Four days before the 44th anniversary of the declaration of martial law on Sept. 21, victims of that repressive era gathered in Quezon City to launch a book that not only looks back on the excesses of the Marcos dictatorship but examines succeeding administrations’ shortcomings in educating the public about the abuses of that time.
Author Myles Garcia said he hopes his book, “Thirty Years Later…Catching up with the Marcos-era Crimes,” will help counter the revisionist accounts being spread in social media, as well as hone the minds of the youth who are the target of such efforts.
The 183-page book, written around the time of the 2016 election—which saw the dictator’s son Sen. Ferdinand Marcos Jr. almost win the vice presidency—examines what happened to the country over the last three decades since the Marcoses were ousted and the circumstances that led to a historical amnesia of the martial law era.
Silence a form of complicity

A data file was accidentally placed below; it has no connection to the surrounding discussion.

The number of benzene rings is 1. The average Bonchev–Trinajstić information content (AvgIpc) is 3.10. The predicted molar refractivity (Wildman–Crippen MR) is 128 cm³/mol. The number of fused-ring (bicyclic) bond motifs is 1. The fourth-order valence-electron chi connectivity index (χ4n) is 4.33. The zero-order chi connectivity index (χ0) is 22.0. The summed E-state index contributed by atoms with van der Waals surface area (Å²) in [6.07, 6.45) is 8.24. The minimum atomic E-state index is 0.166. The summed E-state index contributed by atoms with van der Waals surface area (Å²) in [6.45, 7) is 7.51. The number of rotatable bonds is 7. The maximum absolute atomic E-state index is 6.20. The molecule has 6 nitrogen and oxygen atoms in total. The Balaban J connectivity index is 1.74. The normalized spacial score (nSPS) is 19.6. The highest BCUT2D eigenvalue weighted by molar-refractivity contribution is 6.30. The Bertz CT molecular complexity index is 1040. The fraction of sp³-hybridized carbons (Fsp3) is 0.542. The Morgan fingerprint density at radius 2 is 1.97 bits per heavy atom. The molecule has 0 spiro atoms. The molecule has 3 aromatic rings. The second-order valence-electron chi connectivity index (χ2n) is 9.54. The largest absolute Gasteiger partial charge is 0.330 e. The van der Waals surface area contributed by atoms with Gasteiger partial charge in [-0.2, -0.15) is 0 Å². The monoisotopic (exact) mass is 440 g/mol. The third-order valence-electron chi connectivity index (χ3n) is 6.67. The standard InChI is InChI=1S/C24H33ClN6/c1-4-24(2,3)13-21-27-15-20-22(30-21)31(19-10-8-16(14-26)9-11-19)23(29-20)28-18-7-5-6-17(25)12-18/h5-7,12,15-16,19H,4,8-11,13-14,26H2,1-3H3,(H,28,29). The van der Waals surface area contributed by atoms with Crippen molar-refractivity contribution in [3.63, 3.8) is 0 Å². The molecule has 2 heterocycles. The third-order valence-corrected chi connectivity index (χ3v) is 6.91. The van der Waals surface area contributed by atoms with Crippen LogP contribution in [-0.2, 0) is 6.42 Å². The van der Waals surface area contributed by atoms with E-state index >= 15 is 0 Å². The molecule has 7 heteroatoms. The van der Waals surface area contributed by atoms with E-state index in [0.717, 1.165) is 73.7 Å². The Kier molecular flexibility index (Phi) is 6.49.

“We have to take responsibility for [what has happened since]. We have to examine our own soul and moral compass,” Garcia said, adding that the silence in the years following the toppling of the dictatorship was a form of complicity.
Former Bayan Muna party-list Rep. Satur Ocampo said one reason a big number of Filipinos seem apathetic to the martial law period is the accommodating political environment in the country, which has helped the Marcoses rebuild their political bases.
He said another reason is that none of the major actors during martial law were persecuted, unlike in other countries that underwent a similar upheaval like Argentina.
“Every administration [since Marcos] fell short of its responsibility, even in teaching about the era as there have been observations some textbooks whitewash the martial law period—that the 14 years are a forgettable episode,” Ocampo said.